The advance assessment of Mobile Beratung gegen Rechtsextremismus Berlin – MBR drew attention to the alliance character of the conspiracy ideological event, the mass participation of right-wing extremists, as well as the very high potential for violence. The assembly authorities banned the registrations, but were overturned by the Higher Administrative Court. Once again, more than 10,000 people gathered in the government district. The initiatives and alliances organizing the counter-protest decided to move the renewed protective rallies for the memorials in the Tiergarten to Bebelplatz for security reasons at short notice. Here, on August 29, a central counter-protest rally with physical distancing and protective face masks took place with several hundred participants. At the same time, there were small rallies and spontaneous counter-protests along the conspiracy-ideological march route and at Platz des 18. März.
In the run-up to August 29, the alliance Bündnis für ein weltoffenes und tolerantes Berlin had called to join their online campaign under the slogans: “Keep your distance against the right” and “Hate harms the soul” in order to encourage Berliners to take a stance regardless of their location. As part of this campaign, Berlin gegen Nazis documented all positioning and protests of the spring in Berlin for the nationwide public on Twitter and Facebook on August 29.
After a somewhat quieter September, October and November again saw a large number of smaller and larger, sometimes aggressive conspiracy ideology gatherings in Berlin-Mitte, which were accompanied by small counter-protests. In Charlottenburg, Pankow and Spandau, however, there were also strong counter-protests by residents on these occasions.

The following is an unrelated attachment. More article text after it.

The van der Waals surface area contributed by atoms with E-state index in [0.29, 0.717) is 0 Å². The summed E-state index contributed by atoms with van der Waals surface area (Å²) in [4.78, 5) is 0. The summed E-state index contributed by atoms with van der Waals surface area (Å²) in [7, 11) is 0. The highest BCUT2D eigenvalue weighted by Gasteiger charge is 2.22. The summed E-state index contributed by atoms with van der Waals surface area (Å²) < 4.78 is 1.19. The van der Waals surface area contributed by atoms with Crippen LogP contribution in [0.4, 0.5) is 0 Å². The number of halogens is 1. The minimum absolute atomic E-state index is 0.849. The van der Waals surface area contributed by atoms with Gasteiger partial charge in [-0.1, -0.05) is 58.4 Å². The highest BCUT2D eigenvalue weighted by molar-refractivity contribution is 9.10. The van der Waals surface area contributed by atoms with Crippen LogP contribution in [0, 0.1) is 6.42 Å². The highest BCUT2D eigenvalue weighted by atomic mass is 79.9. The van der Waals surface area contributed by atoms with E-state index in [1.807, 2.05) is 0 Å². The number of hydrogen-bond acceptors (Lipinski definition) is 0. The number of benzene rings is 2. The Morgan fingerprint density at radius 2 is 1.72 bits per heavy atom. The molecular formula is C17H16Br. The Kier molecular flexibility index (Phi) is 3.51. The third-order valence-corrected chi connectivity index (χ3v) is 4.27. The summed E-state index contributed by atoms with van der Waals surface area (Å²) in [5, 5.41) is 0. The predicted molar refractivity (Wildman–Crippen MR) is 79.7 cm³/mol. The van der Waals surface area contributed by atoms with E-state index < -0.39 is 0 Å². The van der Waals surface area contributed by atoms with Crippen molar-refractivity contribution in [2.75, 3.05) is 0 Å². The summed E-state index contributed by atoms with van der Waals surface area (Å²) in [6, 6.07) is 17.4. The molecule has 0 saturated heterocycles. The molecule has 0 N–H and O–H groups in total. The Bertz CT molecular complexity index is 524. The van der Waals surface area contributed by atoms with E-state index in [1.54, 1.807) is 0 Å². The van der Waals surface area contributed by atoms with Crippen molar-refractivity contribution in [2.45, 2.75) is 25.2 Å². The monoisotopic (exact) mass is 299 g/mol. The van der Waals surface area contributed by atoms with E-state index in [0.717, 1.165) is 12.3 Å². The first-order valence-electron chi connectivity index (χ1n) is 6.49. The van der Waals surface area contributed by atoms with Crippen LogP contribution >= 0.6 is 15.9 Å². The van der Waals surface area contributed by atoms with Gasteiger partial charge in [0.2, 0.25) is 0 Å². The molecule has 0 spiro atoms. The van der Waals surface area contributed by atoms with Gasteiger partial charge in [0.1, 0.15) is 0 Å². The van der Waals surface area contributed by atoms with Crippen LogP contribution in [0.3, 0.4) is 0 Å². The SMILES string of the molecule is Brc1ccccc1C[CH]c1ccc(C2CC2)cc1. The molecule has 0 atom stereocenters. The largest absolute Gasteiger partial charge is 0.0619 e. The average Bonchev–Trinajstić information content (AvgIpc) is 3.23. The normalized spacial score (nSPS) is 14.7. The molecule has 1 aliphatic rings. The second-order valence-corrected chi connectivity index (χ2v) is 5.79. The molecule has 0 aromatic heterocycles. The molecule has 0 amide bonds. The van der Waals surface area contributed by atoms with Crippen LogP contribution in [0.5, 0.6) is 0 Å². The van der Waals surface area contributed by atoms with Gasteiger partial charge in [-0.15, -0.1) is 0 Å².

In Charlottenburg, an alliance of local left-wing initiatives and businesses as well as neighboring organizations had already formed in the summer months. They repeatedly demonstrated against the main protagonist of the conspiracy-ideological meetings at Lustgarten, who lives in the neighborhood. His store had developed into a meeting place for aggressive individuals, including the far-right spectrum.
In Pankow, there were broad counter-protests against a conspiracy-ideological march in mid-November, with countless positioning from apartments and several counter-protest rallies. In Kladow, a district of Spandau, several hundred residents protested against a conspiracy ideology rally of about fifteen people at the end of November.
On November 18, there was a very rapid nationwide mobilization of conspiracy ideological and right-wing extremist spectrums for rallies around the Reichstag. Their goal was to render the Bundestag and the Bundesrat incapacitated in order to prevent the passage of a new infection control law. After the activation of the ban mile around the parliament and Bundesrat buildings, violent riots broke out against the police on Straße des 17. Juni. Here, about 10,000 people gathered on a regular weekday. There were also small symbolic counter-protests against these conspiracy ideological gatherings on Pariser Platz and directly at the Reichstag building.
In 2020, Berlin civil society consistently took a stand against right-wing extremism, racism, anti-Semitism, and conspiracy ideologies under very difficult conditions. If the Covid 19 pandemic is contained in 2021, large protests against further conspiracy ideology gatherings in the center of Berlin are to be expected.
Part 1 of this documentation can be found here.